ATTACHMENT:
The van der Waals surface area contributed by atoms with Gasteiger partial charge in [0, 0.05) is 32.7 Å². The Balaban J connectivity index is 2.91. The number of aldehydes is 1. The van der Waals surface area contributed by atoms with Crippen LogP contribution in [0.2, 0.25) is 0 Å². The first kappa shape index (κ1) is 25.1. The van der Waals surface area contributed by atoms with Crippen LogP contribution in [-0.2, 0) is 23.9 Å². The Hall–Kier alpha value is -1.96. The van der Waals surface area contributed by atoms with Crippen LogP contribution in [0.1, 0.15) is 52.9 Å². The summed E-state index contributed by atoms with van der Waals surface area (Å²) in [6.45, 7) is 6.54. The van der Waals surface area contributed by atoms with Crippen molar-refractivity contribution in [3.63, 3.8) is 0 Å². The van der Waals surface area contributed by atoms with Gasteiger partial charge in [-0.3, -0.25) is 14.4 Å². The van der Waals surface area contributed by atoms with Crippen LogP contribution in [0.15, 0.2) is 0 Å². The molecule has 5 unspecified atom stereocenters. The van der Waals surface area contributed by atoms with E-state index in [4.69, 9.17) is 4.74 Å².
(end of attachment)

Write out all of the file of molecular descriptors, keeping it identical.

The van der Waals surface area contributed by atoms with Gasteiger partial charge in [0, 0.05) is 32.7 Å². The Balaban J connectivity index is 2.91. The number of aldehydes is 1. The van der Waals surface area contributed by atoms with Crippen LogP contribution in [0.2, 0.25) is 0 Å². The first kappa shape index (κ1) is 25.1. The van der Waals surface area contributed by atoms with Crippen LogP contribution in [-0.2, 0) is 23.9 Å². The Hall–Kier alpha value is -1.96. The van der Waals surface area contributed by atoms with Crippen LogP contribution in [0.1, 0.15) is 52.9 Å². The summed E-state index contributed by atoms with van der Waals surface area (Å²) in [6.45, 7) is 6.54. The van der Waals surface area contributed by atoms with Crippen molar-refractivity contribution in [3.63, 3.8) is 0 Å². The van der Waals surface area contributed by atoms with Gasteiger partial charge in [-0.3, -0.25) is 14.4 Å². The van der Waals surface area contributed by atoms with Crippen LogP contribution in [0.15, 0.2) is 0 Å². The molecule has 5 unspecified atom stereocenters. The van der Waals surface area contributed by atoms with E-state index in [4.69, 9.17) is 4.74 Å².